And other answers to questions you didn’t ask.
“What do you think happens after we die?” — Alfred Afraid
We’re probably forced to watch re-runs of our own lives in an empty classroom on an old-fashioned TV with antennae and tin foil. We see all the mistakes we made played out over and over again. After a while it gets really funny. We will think to ourselves, “I’m still really happy I completely thwarted that relationship.” This goes on and on forever. It is kind of like those rubber rooms they send teachers too when they’ve freaked out on a kid. They wait forever to be fired thinking “Is today the day?” Except today is never the day. You just keep waking up. You just keep getting to screw around with your phone.
I’m still not completely convinced that most dead people aren’t just hiding. That makes way more sense. The idea that everybody automatically dies at the end of their life is kind of crazy and boring at the same time. I know that Mary, Jesus’s mother, was assumed into heaven. Like heaven sent down an invisible elevator and just kind of let her go all the way to the top floor without passing Go or collecting $200. Maybe more people get that kind of treatment? Like quiet people no one really knows who haven’t bothered anybody? They just get sent directly all the way to the top floor?
I understand why some people do die. You just would never be able to shut them up otherwise. No one would ever get a word in edgewise. Imagine a room filled with all the biggest male egos ever invented, all of them insistently mansplaining at the top of their lungs all the time. No one would want to listen to that podcast. Hitler, Mao, The Joker from Batman, Stalin, Trump, Robin Williams, Darth Vader, that “Yo Quiero” dog from the Taco Bell commercials. All of them constantly yapping, blah blah blah. You’d yearn for death to take you away to a quiet, dark, endlessly paralyzing cave of nothingness.
Life is hard. Plagues, war, famine, bad episodes of ‘Twin Peaks.” We humans have endured them all. My pants are way over there, so I’ve been walking around my apartment naked all day. It’s been quite an ordeal. It does not make me yearn for the milky silence death must provide. I fear death like I fear success. Any change in the status quo means certain doom. Probably. I may never find out. This cool guy Justin I once knew from one of the bookstores I worked at had a tattoo that said “Fail Better.” That is possibly a Beckett quote? Or a William Gaddis one? Or your mom said it, I can’t remember. Memory is the first to go on the way to being dead. And it’s kind of a relief. Remembering everything all the time is such a burden. I want to get a tattoo that says “Fail Worse.” But tattoos are hard for me; I get so fainty. And they hurt!
If people are dissatisfied with what comes after death, we’re hearing very few complaints. Most of them come from little children who have died and come back and write books about the experience. They generally follow an irresistible light to a wonderful place in which joy is palpable like the humid noontime air. And for some reason because they miss their dog or something they turn back. They watch themselves in the hospital room from high above. Then they come back, write a book, make millions and someday probably wish they’d stayed in the light. Humans are not built for comfort and success. We yearn for struggle. To rise and fall. And resist forever all the things we should jump directly into. Like gluten. We should be so filled with gluten all the time. Oh, well.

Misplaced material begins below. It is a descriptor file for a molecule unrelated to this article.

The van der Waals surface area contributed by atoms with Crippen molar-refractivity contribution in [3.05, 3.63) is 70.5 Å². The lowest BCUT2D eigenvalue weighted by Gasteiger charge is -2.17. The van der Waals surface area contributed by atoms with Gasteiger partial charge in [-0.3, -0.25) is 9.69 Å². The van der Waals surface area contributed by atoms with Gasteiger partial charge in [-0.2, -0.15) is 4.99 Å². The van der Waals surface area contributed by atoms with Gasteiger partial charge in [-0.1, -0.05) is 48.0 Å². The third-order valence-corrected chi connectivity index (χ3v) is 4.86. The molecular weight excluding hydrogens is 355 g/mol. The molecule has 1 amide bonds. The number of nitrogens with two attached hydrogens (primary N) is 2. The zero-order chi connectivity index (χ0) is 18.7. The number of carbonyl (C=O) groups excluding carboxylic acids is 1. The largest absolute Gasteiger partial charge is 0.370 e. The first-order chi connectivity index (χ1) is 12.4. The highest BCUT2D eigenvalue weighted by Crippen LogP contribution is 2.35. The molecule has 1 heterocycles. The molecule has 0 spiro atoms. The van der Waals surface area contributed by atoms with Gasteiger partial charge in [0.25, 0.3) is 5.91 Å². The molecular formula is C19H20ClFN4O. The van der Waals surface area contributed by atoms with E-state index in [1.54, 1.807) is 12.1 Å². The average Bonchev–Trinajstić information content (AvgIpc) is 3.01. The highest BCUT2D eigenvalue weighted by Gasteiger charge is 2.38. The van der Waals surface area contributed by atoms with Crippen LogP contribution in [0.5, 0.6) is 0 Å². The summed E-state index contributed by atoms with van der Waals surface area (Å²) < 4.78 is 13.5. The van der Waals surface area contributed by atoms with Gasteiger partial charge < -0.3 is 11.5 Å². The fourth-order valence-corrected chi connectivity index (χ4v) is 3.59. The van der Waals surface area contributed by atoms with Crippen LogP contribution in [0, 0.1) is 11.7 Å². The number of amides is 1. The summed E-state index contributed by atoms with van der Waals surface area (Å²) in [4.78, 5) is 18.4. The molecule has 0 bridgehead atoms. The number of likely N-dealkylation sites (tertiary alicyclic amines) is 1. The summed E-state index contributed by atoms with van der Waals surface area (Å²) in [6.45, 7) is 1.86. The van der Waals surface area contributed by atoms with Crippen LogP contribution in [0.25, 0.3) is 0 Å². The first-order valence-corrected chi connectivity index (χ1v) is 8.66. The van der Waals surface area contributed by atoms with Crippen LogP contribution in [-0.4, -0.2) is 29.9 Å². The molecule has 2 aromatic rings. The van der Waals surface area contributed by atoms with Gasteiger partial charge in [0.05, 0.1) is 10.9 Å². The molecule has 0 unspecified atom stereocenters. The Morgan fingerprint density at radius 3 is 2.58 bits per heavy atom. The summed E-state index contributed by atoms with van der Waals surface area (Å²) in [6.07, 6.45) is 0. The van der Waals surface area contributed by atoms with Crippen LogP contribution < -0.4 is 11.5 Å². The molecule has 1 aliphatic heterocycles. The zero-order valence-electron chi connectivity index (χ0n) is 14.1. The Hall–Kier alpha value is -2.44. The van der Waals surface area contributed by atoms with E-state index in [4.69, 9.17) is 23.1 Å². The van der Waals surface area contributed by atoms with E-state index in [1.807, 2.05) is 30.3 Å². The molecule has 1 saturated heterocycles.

Many people use death as a simmering warning. People want to accomplish X, Y and Z before they croak. But death comes whenever, either too early or too late, and signifies very little. If someone did construct this reality, they must not have been very good at writing endings. Endings are hard to write. Not as hard as titles, but pretty hard. A writer just keeps thinking the next best line might just be around the corner. And then the next corner. And then we run out of corners.
Most people would rather die than have to give a speech in public. That seems weird. No one really listens to speeches all that much. And if speeches are short no one gets all that bothered. Dying, on the other hand, seems pretty permanent. I guess it’s possible that some people know they’re on their second or third trip through the human sausage maker. You’d think they’d know what’s going on.
If no one knows what happens after we die, and no dead people are complaining all that loudly, I guess we will just have to be patient and wait to find out. I hope it’s like the movie Wings of Desire where I become an angel and watch people in libraries all day. And maybe get to meet Peter Falk. I fell asleep during that movie. But it looked good in black and white. And I like those long winter coats. But even lying perfectly still under ground without breathing might be fun for a while. I’ll be dead a long time. The thing that worries me the most is missing new episodes of ‘Twin Peaks.’ Which will most likely be awful. But I’m alive and you’ve got to spend the time doing something.
We shouldn’t worry about death. But we all will. Like I irrationally worry about my penis just suddenly falling off and rolling around in the middle of the street. I worry about this a lot. There’s nothing you can do. Either your penis will fall off for no reason in the street or it won’t. Either we all die or we’re just really good at hiding. Only time will tell. Or you can buy me a bunch of beers and I’ll draw it out for you on a napkin. Either way, don’t worry. Worrying is worse than dying.
Jim Behrle lives in Jersey City, NJ and works in a bookstore.